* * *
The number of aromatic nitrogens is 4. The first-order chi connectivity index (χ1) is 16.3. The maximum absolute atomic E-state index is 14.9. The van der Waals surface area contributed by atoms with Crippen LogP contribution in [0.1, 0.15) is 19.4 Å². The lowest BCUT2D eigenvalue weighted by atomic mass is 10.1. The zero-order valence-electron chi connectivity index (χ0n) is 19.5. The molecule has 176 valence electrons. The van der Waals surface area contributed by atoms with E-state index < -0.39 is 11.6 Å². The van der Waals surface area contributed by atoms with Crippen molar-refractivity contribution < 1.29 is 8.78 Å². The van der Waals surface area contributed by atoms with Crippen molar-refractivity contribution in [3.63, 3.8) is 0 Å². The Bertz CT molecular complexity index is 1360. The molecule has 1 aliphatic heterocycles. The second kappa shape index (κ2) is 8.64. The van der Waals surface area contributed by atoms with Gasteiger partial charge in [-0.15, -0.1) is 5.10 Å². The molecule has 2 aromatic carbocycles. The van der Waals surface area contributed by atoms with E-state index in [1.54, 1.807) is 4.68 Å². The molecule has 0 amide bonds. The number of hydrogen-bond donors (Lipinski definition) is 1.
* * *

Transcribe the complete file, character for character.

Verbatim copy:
The number of aromatic nitrogens is 4. The first-order chi connectivity index (χ1) is 16.3. The maximum absolute atomic E-state index is 14.9. The van der Waals surface area contributed by atoms with Crippen LogP contribution in [0.1, 0.15) is 19.4 Å². The lowest BCUT2D eigenvalue weighted by atomic mass is 10.1. The zero-order valence-electron chi connectivity index (χ0n) is 19.5. The molecule has 176 valence electrons. The van der Waals surface area contributed by atoms with E-state index < -0.39 is 11.6 Å². The van der Waals surface area contributed by atoms with Crippen molar-refractivity contribution < 1.29 is 8.78 Å². The van der Waals surface area contributed by atoms with Crippen molar-refractivity contribution in [3.63, 3.8) is 0 Å². The Bertz CT molecular complexity index is 1360. The molecule has 1 aliphatic heterocycles. The second kappa shape index (κ2) is 8.64. The van der Waals surface area contributed by atoms with Gasteiger partial charge in [-0.15, -0.1) is 5.10 Å². The molecule has 2 aromatic carbocycles. The van der Waals surface area contributed by atoms with E-state index in [1.54, 1.807) is 4.68 Å². The molecule has 0 amide bonds. The number of hydrogen-bond donors (Lipinski definition) is 1.